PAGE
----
About this disease
What it concerns
A SLAP lesion affects the upper part of the joint lip of the shoulder joint with transition to the long biceps tendon. The trigger is often a fall causing sudden extension or pressure on the shoulder joint.
Different types of SLAP lesion are characterised. They range from fraying without a tear, to a downward tear and on to the basket-shaped detachment of the joint lip. There are anatomic variants of the joint lip that show up similarly on an MRI but have no disease value.
Symptoms and consequences
At rest and in everyday life, affected patients are usually completely or almost pain-free. Activities such as lifting above the head, or behind the back on the other hand can cause pain.
How we can help you
Examination and diagnosis
The examinations include a detailed physical examination and, if necessary, X-rays or MRI. The findings are then discussed and we develop a treatment plan together with the patient. This may include conservative measures such as physiotherapy, painkillers or injections, but surgery may also be necessary.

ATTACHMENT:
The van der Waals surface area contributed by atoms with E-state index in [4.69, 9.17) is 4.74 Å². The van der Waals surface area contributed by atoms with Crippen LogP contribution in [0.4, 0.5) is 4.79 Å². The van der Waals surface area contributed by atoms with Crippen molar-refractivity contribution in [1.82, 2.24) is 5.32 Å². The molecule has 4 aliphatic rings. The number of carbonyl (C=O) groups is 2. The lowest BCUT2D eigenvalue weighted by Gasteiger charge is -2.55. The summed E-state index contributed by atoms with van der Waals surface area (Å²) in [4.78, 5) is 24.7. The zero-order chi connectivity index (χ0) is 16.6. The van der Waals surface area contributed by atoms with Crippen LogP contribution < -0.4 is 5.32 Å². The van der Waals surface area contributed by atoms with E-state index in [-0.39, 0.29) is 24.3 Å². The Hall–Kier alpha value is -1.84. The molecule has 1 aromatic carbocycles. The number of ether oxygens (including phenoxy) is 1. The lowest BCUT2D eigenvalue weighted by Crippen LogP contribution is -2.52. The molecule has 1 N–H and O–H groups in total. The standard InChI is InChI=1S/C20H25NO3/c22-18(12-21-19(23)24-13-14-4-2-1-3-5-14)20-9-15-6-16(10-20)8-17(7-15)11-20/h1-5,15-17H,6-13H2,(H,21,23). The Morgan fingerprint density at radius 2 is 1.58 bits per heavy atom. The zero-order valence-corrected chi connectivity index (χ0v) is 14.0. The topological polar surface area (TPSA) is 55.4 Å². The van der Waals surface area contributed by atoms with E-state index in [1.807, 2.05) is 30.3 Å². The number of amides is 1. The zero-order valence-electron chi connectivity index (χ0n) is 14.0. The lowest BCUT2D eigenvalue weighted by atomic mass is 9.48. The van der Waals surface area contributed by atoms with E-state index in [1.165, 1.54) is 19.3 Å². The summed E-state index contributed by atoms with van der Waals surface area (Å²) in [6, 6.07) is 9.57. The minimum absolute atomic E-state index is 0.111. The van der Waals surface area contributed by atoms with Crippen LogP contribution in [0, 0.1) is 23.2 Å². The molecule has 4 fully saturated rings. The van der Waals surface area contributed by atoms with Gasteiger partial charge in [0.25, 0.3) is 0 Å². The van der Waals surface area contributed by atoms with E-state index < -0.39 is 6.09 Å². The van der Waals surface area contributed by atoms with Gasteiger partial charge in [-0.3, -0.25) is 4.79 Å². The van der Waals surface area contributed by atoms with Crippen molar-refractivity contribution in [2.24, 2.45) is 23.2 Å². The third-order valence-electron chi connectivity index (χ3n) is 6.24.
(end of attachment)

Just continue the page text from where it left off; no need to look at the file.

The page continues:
Some SLAP lesions can be treated conservatively. Others require surgery, usually a shoulder endoscopy. In the case of conservative therapy, we follow the course of treatment during regular check-ups in the consultation hours. In the case of surgery, we accompany the patient before, during and after the procedure and maintain close contact with the physiotherapists treating the patient.